This should be praise enough, that after an evening of playing a game I wasn't hugely enamored with on the PC, I rushed home to play it even more on the PS3. But there's something about DIII on the console that just works.
Graphics and Gameplay
First up, the graphics look great. Even on what is now a very dated console, the graphics are fluid and smooth, and look sharp, without some of the stuttering and similar issues that PC users may be familiar with. The game has been excellently translated to console, and has some clever manual adjustment to make it work with even the most retro of televisions. I'm rocking a Bang and Olufsen 26" CRT from back in 2004, and the game looks as good on it as it did on the fancy widescreens Monday night. There's not even any letterboxing to contend with, so I can comfortably see it from my sofa without having to invest in binoculars.
Gameplay itself is really fun, while I am a casual DIII player at best, the simple nature of the base mechanics translates extremely well to a controller, indeed it feels far better and more intuitive, in my opinion, than it ever did on the PC. All the clicking to move is replaced, of course, by a thumb-stick, and the abilities, on a PS3 controller at least, are distributed among the picture buttons and the shoulder buttons. The other thumb-stick is used for rolling, which also serves to smash barrels and the like. Great for ranged classes. It just seems, to me at least, that this is a far superior version of DIII to the PC one. Somehow the PC one was less dynamic, and the game seems far more suited to relaxed sofa-play than it is to PC. Difficulty setting can be altered on the fly, so if it's too easy or too hard for you, you can fix that. And, of course, it can be played completely offline.
The menus for skills, inventory and the like are somewhat harder to figure out for yourself, but it's far from the end of the world. They were always going to be easier to handle on a PC with a mouse, but the devs have done a fantastic job of porting the structure over to console in a usable way. The shoulder buttons navigate through tabs, while items in the inventory are sorted according to slot. Slots are accessed with a wheel menu from the movement thumb-stick, and it's all pretty straightforward from there. While a gamer who doesn't read the control manual (i.e. all of us) may struggle a bit at first, it's not long before it's second nature.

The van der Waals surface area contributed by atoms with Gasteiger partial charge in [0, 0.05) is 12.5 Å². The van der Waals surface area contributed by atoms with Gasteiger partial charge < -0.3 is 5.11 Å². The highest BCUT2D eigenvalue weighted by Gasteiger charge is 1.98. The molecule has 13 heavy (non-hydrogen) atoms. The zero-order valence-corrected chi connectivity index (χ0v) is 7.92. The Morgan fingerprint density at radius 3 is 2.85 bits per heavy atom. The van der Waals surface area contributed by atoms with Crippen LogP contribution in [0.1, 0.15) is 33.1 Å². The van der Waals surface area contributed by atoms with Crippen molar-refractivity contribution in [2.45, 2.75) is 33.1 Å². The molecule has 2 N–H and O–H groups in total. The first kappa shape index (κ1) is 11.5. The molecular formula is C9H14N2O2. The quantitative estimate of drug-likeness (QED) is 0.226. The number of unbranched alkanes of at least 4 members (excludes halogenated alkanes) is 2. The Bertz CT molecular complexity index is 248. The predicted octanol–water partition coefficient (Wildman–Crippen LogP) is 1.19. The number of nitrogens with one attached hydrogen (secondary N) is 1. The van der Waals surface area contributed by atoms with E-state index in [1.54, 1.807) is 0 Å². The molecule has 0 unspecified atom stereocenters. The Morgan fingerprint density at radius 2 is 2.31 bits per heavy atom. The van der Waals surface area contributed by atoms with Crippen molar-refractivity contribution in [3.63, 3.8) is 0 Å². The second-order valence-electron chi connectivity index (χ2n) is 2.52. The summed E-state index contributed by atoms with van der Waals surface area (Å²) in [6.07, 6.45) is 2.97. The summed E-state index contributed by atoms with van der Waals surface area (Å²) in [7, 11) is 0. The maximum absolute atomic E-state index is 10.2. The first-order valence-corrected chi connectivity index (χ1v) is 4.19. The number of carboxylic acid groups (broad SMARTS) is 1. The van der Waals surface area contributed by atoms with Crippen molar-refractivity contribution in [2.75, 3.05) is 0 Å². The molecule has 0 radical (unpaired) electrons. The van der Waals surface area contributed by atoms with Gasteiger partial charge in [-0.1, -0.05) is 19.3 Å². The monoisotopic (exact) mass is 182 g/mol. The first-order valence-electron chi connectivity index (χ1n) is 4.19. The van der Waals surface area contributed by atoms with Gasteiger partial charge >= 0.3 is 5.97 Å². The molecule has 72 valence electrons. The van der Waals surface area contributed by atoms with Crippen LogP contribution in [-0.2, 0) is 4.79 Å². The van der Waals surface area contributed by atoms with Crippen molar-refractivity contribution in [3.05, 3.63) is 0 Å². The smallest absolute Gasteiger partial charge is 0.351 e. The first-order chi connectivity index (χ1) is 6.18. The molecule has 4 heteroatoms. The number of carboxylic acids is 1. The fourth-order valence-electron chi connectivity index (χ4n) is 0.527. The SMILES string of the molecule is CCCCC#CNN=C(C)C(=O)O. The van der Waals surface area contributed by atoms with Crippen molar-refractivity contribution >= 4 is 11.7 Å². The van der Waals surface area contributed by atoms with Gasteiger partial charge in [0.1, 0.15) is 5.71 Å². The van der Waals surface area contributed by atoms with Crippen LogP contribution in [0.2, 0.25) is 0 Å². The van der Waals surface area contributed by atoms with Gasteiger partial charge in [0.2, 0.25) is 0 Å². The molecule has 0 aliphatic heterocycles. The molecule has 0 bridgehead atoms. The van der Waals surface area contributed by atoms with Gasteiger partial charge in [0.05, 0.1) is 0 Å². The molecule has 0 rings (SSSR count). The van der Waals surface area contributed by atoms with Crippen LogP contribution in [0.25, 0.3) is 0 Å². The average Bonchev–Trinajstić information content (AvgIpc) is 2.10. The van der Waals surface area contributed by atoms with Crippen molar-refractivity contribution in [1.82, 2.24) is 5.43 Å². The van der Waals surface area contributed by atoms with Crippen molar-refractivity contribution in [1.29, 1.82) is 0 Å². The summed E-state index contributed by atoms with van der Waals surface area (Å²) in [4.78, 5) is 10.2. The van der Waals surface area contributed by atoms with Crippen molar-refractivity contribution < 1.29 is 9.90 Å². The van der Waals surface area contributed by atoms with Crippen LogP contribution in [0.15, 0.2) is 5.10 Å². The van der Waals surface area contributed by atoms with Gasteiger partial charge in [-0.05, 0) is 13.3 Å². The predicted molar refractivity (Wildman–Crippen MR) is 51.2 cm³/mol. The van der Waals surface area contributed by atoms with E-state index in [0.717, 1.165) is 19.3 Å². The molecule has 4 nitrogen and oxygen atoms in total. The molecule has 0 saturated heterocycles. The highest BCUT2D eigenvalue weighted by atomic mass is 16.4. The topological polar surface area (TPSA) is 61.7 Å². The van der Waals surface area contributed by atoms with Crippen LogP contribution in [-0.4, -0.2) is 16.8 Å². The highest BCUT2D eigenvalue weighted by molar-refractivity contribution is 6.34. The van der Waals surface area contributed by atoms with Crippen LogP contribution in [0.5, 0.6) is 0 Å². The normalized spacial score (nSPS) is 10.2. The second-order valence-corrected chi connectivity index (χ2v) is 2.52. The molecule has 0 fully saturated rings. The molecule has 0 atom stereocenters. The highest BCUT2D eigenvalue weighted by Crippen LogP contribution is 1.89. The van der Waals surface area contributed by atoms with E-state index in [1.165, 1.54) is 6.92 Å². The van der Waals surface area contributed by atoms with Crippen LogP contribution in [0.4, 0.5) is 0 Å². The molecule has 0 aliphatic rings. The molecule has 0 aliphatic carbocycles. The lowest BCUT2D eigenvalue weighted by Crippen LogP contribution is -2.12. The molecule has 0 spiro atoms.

It's worth noting that battle.net does not work with the console, so you won't be able to grab your amazing Witch Doctor and go pwn some spiders. Nor will your progress translate back to the PC version.
Multiplayer is where the console version really shines, though, in my opinion. Network play is possible, not cross-platform, but my multiplayer experiences have all been local multiplayer off the same console, and man it's fun. The way it's set up is intuitive and works just how you'd expect it to, with highlights and the like for different characters, a very simple and intuitive item equipping system allowing you to use the D-Pad's vertical controls to scroll through your drops and assess their usefulness. The only niggle, really, is that when things are announced, it is sometimes unclear just who's getting a warning or a pat on the back.
But things largely affect your entire party. Health globes are shared, drops can be dropped and picked up by anyone, targeting is clearly indicated so you can yell at the guy who's pulling all the mobs. Playing four hours of DIII with some friends in the bar in London was the most fun I've had on a console in years. On medium mode at least, it's just mindless enough for you to mess around and be social, and to be new players without having any real difficulty. If you want more of a challenge, there is the option to ramp up the difficulty. Mob health and add numbers will increase as you add more people to your party, so the challenge scales nicely, and it felt like the difficulty level was on the easy side of right for people who had played DIII before.
The only notable thing is that characters leveled on a friend's machine would currently need to be taken on a thumb drive or via a cloud to your own, even if you are signed in to Xbox Live or Sony's Playstation Network. Region override is available, allowing you to play with friends all over the world, and you can also choose to be matchmade with groups speaking the same language or the same region, if you see fit. Brawling is also in the game, as are most other elements you would expect, but there is no real money auction house. In fact, there is no auction house at all, so you can vendor and salvage your items to your heart's content.
Overall, I love it. Diablo on the PC didn't really hold my interest a great deal, so all the above should be taken from the perspective of a casual. I enjoyed it well enough, but haven't revisited it for some time, but the console version has me excited about the game again. Suffice it to say, that if the Reaper of Souls expansion is offered on both PC and console, I will buy the console version. Praise indeed!
- Key specs
- Reviews • 18
- Game format Optical disc, Downloadable
- Online features Multiplayer, Voice chat, Video chat, Store, Browser
- Drive capacity 250 GB
- Controller type Wired, Wireless
- Motion controls Accelerometer, Gyroscopic
- Video outputs HDMI (v1.3), RCA / composite
- Released 2012-09-25
Microsoft Xbox One